woman yawning in woods

Trivial Facts To Impress People

portrait of mother with three kids
  • Two-thirds of women older than 40 are the primary providers for their families.
  • A derivative of broccoli sprout extract protects the skin against the sun’s harmful ultraviolet rays.
  • The first prehistoric fish that made its way onto land saw a full range of colors, including wavelengths of light that human eyes cannot see.
  • It takes business people twice as long to enter text messages on an iPhone as on conventional cell phones.
  • A survey of tendencies among approximately 1,000 car owners age 18 and older showed that U.S. men and women demonstrated an equal interest in upgrading the quality of their tires and wheels. Women who responded to the survey tended to spend less than men when doing so.
  • The mangrove killifish, found in the Caribbean, can modify its biological makeup so it can breathe air and live in trees for months at a time.
  • The therapeutic, relaxing effect on the arteries provided by drinking a few cups of black tea is wiped out if milk is added to the drink.
  • About two-thirds of students play video and computer games – 82 percent of male students and 59 percent of female students. Only about one-quarter said they play games often with someone of the opposite sex.
  • Infants born to mothers who eat fruits while breastfeeding will be more receptive to eating those foods later in life.
  • While lunging toward krill and fish with an open mouth, a single-fin whale can engulf up to 2,900 cubic feet of the ocean soup, which is almost equal to the volume of a large school bus.
  • The parasitic jewel wasp uses venom injected directly into a cockroach’s brain to inhibit its victim’s free will and its motivation to walk. Unable to fight back, the “zombie” cockroach can be pulled into the wasp’s underground lair, where an egg is laid in its abdomen. The larva later hatches and eats the still-living but incapacitated cockroach from the inside out.
  • The planet Mercury has an Earth-like molten core that wobbles like a raw egg does when spun on a countertop.
  • Ape-men ancestors began walking on two legs 6 million years ago because it used far less energy than clambering on all fours.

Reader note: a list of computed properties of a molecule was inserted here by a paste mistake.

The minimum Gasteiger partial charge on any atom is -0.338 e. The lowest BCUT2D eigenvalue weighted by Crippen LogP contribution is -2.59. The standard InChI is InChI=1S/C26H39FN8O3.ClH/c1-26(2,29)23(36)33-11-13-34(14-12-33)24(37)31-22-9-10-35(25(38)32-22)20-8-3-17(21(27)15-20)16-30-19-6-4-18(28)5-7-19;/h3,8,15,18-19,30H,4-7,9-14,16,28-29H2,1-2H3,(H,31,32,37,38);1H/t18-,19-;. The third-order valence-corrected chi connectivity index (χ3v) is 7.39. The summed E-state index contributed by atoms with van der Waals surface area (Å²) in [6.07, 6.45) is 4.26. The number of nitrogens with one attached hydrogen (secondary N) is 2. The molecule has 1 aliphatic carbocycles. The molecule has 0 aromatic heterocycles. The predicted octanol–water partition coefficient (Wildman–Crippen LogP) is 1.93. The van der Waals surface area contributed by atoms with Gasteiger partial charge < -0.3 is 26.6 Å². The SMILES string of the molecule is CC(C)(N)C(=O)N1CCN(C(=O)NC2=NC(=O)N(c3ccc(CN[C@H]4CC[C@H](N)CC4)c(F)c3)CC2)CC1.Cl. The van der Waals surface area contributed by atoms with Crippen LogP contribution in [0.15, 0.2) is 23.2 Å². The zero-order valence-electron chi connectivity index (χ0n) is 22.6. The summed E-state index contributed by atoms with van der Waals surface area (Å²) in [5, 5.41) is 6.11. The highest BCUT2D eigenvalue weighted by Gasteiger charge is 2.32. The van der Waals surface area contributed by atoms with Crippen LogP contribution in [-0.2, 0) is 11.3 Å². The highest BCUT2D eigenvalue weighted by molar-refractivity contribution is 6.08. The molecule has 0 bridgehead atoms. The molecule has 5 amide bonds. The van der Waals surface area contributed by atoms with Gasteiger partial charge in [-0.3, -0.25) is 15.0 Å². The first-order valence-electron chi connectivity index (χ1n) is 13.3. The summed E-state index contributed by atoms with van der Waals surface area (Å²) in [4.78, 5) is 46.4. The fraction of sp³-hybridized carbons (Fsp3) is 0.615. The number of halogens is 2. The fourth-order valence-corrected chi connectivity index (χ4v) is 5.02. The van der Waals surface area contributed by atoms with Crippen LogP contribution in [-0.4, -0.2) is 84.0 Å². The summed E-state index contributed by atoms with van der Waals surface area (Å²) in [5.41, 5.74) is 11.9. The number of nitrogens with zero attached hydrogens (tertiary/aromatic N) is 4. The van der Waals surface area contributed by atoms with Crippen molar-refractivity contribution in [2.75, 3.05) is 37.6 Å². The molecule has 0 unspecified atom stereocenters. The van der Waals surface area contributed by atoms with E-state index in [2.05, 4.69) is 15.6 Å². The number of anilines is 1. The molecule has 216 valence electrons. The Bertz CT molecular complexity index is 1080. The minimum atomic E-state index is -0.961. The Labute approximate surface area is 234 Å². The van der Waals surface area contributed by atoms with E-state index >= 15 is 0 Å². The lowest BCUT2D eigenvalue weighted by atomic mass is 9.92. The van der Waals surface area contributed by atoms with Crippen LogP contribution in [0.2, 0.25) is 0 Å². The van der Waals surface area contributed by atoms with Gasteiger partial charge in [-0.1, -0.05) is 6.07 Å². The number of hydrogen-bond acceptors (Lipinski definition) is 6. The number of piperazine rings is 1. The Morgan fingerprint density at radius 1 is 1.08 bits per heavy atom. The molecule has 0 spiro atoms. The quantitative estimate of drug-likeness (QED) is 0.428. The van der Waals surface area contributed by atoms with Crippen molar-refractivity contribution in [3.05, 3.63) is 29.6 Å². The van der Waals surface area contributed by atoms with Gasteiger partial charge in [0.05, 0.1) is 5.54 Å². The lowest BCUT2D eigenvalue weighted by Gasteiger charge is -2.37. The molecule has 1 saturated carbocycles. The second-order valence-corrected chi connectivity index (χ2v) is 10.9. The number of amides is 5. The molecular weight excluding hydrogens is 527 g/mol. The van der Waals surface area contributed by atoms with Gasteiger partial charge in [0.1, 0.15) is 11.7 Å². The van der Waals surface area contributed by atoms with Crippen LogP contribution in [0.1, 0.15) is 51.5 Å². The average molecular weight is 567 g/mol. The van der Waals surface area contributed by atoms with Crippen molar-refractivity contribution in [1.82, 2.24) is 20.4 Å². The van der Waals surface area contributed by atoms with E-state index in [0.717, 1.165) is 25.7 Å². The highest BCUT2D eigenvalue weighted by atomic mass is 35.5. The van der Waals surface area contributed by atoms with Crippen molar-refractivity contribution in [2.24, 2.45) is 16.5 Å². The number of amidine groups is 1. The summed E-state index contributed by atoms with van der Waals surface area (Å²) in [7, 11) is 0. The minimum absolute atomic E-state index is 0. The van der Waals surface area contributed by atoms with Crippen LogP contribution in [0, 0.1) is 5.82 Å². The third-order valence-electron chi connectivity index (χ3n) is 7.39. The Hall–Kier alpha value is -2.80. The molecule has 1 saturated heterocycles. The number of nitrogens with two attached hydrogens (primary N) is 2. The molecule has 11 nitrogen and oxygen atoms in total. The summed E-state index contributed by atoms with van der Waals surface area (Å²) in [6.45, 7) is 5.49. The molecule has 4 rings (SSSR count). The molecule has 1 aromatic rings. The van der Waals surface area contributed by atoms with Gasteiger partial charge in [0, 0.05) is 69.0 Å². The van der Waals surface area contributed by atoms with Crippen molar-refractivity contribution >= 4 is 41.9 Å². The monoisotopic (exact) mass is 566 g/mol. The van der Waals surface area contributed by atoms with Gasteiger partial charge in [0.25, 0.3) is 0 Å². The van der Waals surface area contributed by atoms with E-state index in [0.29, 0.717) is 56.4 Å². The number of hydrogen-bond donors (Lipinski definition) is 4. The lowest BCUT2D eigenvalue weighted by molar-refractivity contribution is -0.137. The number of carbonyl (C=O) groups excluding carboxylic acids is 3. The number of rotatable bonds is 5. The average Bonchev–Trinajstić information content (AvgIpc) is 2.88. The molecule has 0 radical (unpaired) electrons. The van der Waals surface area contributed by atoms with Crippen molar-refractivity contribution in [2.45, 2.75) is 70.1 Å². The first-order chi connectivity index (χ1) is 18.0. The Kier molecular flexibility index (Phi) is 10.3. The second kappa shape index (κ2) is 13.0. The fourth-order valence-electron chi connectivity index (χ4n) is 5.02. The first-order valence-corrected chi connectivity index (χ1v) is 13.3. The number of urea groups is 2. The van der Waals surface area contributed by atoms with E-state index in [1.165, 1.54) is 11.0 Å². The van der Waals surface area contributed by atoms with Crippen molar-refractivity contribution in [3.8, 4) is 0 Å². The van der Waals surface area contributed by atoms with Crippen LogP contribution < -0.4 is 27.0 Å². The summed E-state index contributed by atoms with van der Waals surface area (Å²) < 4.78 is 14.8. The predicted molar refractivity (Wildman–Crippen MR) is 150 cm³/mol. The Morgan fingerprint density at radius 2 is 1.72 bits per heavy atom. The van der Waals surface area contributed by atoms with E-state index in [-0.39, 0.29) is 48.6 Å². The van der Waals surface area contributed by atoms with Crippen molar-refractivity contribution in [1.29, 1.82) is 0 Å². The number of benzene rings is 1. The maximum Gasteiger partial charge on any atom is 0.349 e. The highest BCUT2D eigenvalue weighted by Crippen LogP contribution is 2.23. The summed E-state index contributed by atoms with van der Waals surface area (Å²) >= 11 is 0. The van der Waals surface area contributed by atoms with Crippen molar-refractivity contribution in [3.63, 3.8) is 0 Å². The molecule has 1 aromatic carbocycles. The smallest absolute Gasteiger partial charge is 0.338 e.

• Some office printers emit a dangerous amount of toner in the air, possibly causing health concerns ranging from respiratory irritation to cardiovascular problems. Some of these floating microscopic particles may be carcinogens.
  • Yawning may be a kind of low-tech air conditioning for the brain.
pretty woman yawning
  • Onions contain a sulfur-based antioxidant that binds with harmful toxins in the brain and flushes them out of the body, helping to prevent memory loss.
  • The Asian Cyprian honeybee kills its nemesis, the Oriental hornet, by smothering with other honeybees as a mob, causing the hornet to asphyxiate.
  • Sex among African bat bugs is a violent affair. During copulation, males of the species pierce the abdomens of their mates with their genitals and ejaculate directly into their blood.
  • Diners at restaurants enjoy their wine and meals more if the wine has a special label, even if it’s really only a $2 vintage.
  • Small children stress out about starting kindergarten up to six months before school starts, suggesting youngsters may take cues from their anxious parents.
  • Shoppers prefer stores’ scents to match their sounds. Participants in a research study who were exposed to a Christmas scent in combination with Christmas music gave the store higher ratings than those who experienced a Christmas scent with non-Christmas music.
  • A giant underwater current sweeping past Australia’s island of Tasmania toward the South Atlantic is a main contributor to the regulation of carbon dioxide gasses in the atmosphere.
  • Ultra-hardy bacteria species collectively known as “extremophiles” have been discovered in NASA “clean rooms” used by scientists and engineers who are assembling spacecraft.
  • Fruit flies love the carbon dioxide fizz from beer. The insects have special taste receptors that are sensitive to the gas.
  • Overweight women who face employment weight bias could be victims of sex discrimination. Women are 16 times more likely than men to report weight discrimination in the workplace.

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